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Africa

We continued our voyage down the Nile, at times scudding along with a fair wind and stream, when a straight portion of the river allowed our men respite from the oars. This was the termination of the dry season, in this latitude 7 degrees (end of March); - thus, although the river was nearly level with the banks, the marshes were tolerably firm, and in the dryer portions the reeds had been burnt off by the natives. In one of these cleared places we descried a vast herd of antelopes, numbering several thousands.

THE country was park-like, but much parched by the dry weather. The ground was sandy, but firm, and interspersed with numerous villages, all of which were surrounded with a strong fence of euphorbia. The country was well wooded, being free from bush or jungle, but numerous trees, all evergreens, were scattered over the landscape. No natives were to be seen, but the sound of their drums and singing in chorus was heard in the far distance.

    COMPUTATION OF MR. BAKER'S OBSERVATIONS. 
    HEIGHTS OF STATIONS ABOVE THE MEAN LEVEL OF THE SEA DETERMINED 
    BY BOILING-WATER OBSERVATIONS BY S. W. BAKER, Esq. 
    COMPUTED BY E. DUNKIN, Esq. OF GREENWICH OBSERVATORY. Feet. 

ALTHOUGH Ellyria was a rich and powerful country, we had not been able to procure any provisions - the natives refused to sell, and their general behaviour was such that assured me of their capability of any atrocity had they been prompted to attack us by the Turks. Fortunately we had a good supply of meal that had been prepared for the journey prior to our departure from Gondokoro: thus we could not starve. I also had a sack of corn for the animals, a necessary precaution, as at this season there was not a blade of grass; all in the vicinity of the route having been burnt.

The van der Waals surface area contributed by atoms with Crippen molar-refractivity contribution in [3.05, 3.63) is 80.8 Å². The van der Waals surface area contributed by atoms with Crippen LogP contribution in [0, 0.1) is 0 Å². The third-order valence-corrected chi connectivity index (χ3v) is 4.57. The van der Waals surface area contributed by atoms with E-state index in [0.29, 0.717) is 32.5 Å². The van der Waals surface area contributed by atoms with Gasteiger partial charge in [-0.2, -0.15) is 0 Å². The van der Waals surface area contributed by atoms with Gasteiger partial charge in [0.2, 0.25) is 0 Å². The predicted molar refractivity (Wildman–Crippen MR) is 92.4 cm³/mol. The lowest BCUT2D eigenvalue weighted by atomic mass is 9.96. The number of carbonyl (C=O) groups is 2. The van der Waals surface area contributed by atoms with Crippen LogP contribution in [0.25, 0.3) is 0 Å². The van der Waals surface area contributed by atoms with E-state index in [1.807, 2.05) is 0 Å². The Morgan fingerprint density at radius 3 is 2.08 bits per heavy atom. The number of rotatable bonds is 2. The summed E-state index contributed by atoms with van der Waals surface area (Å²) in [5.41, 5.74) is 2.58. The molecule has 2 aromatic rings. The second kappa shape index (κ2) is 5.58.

Drums were beating, horns blowing, and people were seen all running in one direction; - the cause was a funeral dance, and I joined the crowd, and soon found myself in the midst of the entertainment. The dancers were most grotesquely got up.

by Samuel White Baker

Condensed by E.J.W From "The Nile Tributaries of Abyssinia"
and "The Albert N'yanza Great Basin of the Nile."

"If there is love between us, inconceivably delicious, and profitable will our intercourse be; if not, your time is lost, and you will only annoy me. I shall seem to you stupid, and the reputation I have false. All my good is magnetic, and I educate not by lessons, but by going about my business." - Emerson's 'Representative Men'.

by Richard Harding Davis

1907

TO CECIL CLARK DAVIS, MY FELLOW VOYAGER ALONG THE COASTS OF AFRICA

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